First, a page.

Aesculapian snakes have been clinging on since one escaped from a zoo almost half a century ago. The non-venomous snakes were imported from Italy by Robert Jackson, founder of the Welsh Mountain Zoo in Conway, in the mid-1960s.
In the early 1970s, baby snakes were found in the zoo grounds – being mistaken for grass snakes at the time – but were later identified as Aesculapian snakes.
By this point they had already started breeding and spreading beyond the zoo.
Some conservationists have welcomed the return of the species, having been native to Britain prior to the last Ice Age, reports North Wales Live.
Experts believe there is a stable population in Colwyn Bay on the north coast of Wales.
However, life if tough for a snake more commonly found in southern Mediterranean and Balkan countries, according to a Bangor University PhD student.
Tom Major, who has been studying the non-venomous snake for five years, said they are reluctant to cross over roads which limits their range.
The reptiles also struggle to find prey – typically rodents up to the size of rats.
“We found a snake yesterday that was born around September 2018 and that weighed eight grams in 2019,” he said. “Three years later, it weighed 15 grams – about the same as an HP pencil.
“Even allowing for six months of hibernation each year, and the cooler climate, it’s an extraordinarily slow growth rate. It suggests it might have eaten just once or twice in the past three years.”
In 2010, a smaller population was found living on rats along Regent’s Canal near London Zoo and just two years ago a third population was reported in Bridgend, Wales. though confirmation has proved elusive.
The Colwyn Bay colony is thought to be the UK’s largest: Tom estimates around 70 adults and 120 juveniles. In contrast, London’s snakes are thought to number a few dozen.
In southern Europe, Aesculapians can reach two metres in length, making them one of the Continent’s largest snakes.
In colder, rainier North Wales, Tom suspects they are unlikely to grow beyond 1.5 metres. Even so, they are Britain’s longest snakes.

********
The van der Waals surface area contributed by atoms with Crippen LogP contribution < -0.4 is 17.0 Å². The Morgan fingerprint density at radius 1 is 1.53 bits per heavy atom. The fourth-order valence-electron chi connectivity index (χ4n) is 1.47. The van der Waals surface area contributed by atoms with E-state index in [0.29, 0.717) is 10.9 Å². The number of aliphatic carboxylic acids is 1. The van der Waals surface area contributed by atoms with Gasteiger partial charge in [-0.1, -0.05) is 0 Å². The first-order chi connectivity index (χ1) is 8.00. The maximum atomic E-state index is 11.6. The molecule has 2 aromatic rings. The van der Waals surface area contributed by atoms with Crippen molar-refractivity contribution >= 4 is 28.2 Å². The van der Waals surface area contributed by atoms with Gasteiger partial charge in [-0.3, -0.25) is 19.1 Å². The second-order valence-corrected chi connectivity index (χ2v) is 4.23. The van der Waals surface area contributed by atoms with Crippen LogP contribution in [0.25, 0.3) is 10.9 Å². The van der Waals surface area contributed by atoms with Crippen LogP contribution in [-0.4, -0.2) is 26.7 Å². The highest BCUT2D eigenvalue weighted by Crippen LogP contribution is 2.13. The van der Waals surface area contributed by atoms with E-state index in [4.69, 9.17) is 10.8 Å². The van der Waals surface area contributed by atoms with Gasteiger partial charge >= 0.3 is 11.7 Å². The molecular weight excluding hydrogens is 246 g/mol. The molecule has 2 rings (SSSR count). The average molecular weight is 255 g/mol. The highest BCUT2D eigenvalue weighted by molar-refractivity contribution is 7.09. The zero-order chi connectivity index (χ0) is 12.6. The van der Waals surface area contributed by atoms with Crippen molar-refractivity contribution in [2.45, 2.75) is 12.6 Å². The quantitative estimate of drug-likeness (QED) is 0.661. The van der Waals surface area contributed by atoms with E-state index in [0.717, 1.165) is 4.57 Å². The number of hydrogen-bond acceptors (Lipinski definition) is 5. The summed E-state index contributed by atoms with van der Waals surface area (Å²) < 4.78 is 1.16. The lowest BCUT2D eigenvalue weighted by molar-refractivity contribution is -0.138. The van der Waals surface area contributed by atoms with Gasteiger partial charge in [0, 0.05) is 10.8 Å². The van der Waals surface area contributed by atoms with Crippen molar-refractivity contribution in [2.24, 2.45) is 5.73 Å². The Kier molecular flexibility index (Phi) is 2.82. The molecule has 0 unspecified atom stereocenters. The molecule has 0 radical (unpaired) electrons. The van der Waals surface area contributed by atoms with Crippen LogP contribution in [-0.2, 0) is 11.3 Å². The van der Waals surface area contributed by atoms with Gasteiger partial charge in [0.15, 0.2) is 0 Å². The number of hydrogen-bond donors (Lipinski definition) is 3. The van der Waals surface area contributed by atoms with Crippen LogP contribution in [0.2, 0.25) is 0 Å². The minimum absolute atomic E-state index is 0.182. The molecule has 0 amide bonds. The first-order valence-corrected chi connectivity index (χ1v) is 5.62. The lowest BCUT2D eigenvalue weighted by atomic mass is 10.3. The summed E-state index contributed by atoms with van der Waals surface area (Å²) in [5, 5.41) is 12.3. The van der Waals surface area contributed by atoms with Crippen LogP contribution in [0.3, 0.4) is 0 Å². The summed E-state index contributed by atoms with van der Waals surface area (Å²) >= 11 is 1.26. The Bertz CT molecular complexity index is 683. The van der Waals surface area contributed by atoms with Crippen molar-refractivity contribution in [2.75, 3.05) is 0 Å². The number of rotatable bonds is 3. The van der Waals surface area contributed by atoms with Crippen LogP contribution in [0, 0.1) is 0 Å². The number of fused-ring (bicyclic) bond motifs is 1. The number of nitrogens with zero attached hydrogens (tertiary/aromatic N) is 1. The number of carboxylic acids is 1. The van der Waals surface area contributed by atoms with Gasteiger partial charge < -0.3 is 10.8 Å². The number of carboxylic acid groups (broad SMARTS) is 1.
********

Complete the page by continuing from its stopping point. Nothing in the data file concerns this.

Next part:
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Still, the potential discovery of large rat-eating snakes in back gardens might worry some people, though Tom said there is little cause for alarm.
“On the Continent the snake co-exists with all other species, including animals you find here such as badgers, stoats and domestic cats,” he said.
“For a naturally balanced ecosystem, diversity is usually a good thing. It is used to living alongside humans and there is little or no evidence of it causing any harm.”
Despite this, the snake is a Management Priority Species for Wales.
The Colwyn Bay population has been monitored since 2004 so that “rapid response can be taken if necessary”, said the North Wales Wildlife Trust.
Tom, whose research is sponsored by the Welsh Mountain Zoo, began with field surveys.
Last year he started radio tracking nine snakes and will be repeating the exercise this summer.
“We learnt they have a limited range, moving up to 500m per day, and are often constrained by things like roads,” he said. “They spend long periods hidden in hay bales and in the walls of buildings.”
Generally they do not avoid humans. On the Continent they can found in gardens and sheds, though they prefer old stone walls, derelict buildings and ruins.
Often, they lay their eggs in garden compost heaps and revisit the same safe places to seek refuge.
And as they feed on small rodents such as rats, the snakes tend to stay close to areas where populations are high – typically where people live.
If you find an Aesculapian snake in the Colwyn Bay area, report it to Tom Major at firstname.lastname@example.org.
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